Part One: Folami's Rules for Character Creation (continued)

We've talked about ways to keep yourself from getting overwhelmed and how it's important to start small when creating a character.  By this point you've probably been perusing some websites I linked to in the previous post and have done at least a minimal amount of reading about your chosen race's history and have a general understanding of what's currently happening story-wise in World of Warcraft itself.  You at least have a vague idea of the type of character you want to play, or maybe you already know their personality type and favorite color.  Now's the time to ask bigger questions such as where your character was born and why they fight (or don't fight, as the case may be), and it's time to flesh them out more beyond the simplistic "good" versus "bad" person you envision, which brings us to rule number five.

Rule #5: Keep it simple.

In your travels through Azeroth, you are going to encounter a multitude of player characters, many of whom have written veritable novellas for their characters' backgrounds.  They can tell you in infinitesimal detail what their characters were doing at any point in Azeroth's lengthy history and can account for every major life event as if they'd lived it themselves.  Their character ate a tuna sandwich on rye for lunch the day Deathwing came, and the most description you've come up with is to say that your character grew up in Silvermoon like a million other blood elves you've seen. Don't get discouraged by this because it doesn't mean you're a bad roleplayer, it only means you're either new or just a different sort of roleplayer who doesn't need to write a paragraph for every year of adult life on Azeroth.

Be the hero Stormwind deserves.
Another thing to keep in mind while you discover other roleplayers and their characters is that you're new to this and most of them are not.  Some of the people you encounter have at least a couple of expansions under their belt and have had the opportunity to put quite a few miles on their characters in terms of experience.  The vast majority of those backgrounds have been edited over the years to reflect some of the roleplay they've done, or the people who created a character a week ago have been playing so long that they have a good enough grasp of the lore that they can use it to their advantage.  Practice won't necessarily make perfect, but over time you'll find it easier and easier to update or add to your character's history, or to make up an entirely new character.

It's certainly understandable if you want to have a detailed history, but having one isn't a requirement to start roleplaying.  Also, as someone new to roleplaying and/or new to WoW, I'm going to suggest you do not try to line up your character's history with as many major events as possible.  Remember how I said to start small?  Focus on what's happening currently in the expansion.  What is the most recent thing that's happened that your character could have either participated in or reacted to?  Start there and then think about the personality questions we asked ourselves earlier.  Why is your character suspicious of new people?  What might have happened to make them this way?  Don't worry about making a cliché character (i.e. the angst-ridden, brooding loner) or that you're guilty of an overused trope (their parents died tragically).  For one, fantasy in general is full of clichés and overused tropes.  It's how you spin them and make them yours that makes it interesting.  Secondly, remember you can go back and change whatever you don't like and not every idea you have has to go into the finished product.  This isn't like baking a cake, and it is totally possible to go back and remove the eggs from your "batter" and still be tasty.  (I may be a little hungry while writing this.)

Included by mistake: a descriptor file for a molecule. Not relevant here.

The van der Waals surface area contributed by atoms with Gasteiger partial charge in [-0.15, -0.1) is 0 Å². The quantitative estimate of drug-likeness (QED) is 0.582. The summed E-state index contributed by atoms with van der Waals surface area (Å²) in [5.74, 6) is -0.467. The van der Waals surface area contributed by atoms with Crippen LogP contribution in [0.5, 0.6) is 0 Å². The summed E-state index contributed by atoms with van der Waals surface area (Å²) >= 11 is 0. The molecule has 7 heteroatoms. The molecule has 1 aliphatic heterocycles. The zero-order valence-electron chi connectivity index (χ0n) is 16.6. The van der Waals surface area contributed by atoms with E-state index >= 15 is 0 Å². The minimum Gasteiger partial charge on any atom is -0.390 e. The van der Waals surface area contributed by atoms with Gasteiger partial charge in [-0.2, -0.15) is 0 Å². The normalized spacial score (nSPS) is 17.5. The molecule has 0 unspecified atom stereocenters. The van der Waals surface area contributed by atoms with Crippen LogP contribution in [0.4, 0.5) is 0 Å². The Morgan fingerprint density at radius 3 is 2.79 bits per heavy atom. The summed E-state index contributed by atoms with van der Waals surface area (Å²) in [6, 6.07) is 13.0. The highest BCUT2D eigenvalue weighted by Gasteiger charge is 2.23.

Consider generic events that could have happened in any life.  A child who grew up in Stormwind is still going to have fallen down and skinned their knee at some point, and even orc children have to do chores.  Maybe your mage "accidentally" set their homework on fire when they forgot about an assignment, or your rogue once fell out of a tree their mother had told them not to climb and broke their leg.  It's possible to give your character depth and personality by adding in things to their history that aren't tied to any major event within Azeroth.  For example, I had a dwarf shaman who didn't participate in much of anything in Azeroth's recent history until Cataclysm, which made sense for a member of the Wildhammer clan.  At the time I wasn't terribly familiar with dwarf lore, but I knew her personality as someone who was a healer first and fighter second.  In her background I included a little sentence that said she got her start by bringing home injured animals and, with the elements' aid, healed them.  That little tidbit offered quite a bit of insight into both her past and her personality, and it didn't involve her running off to lay low the enemies of the Alliance.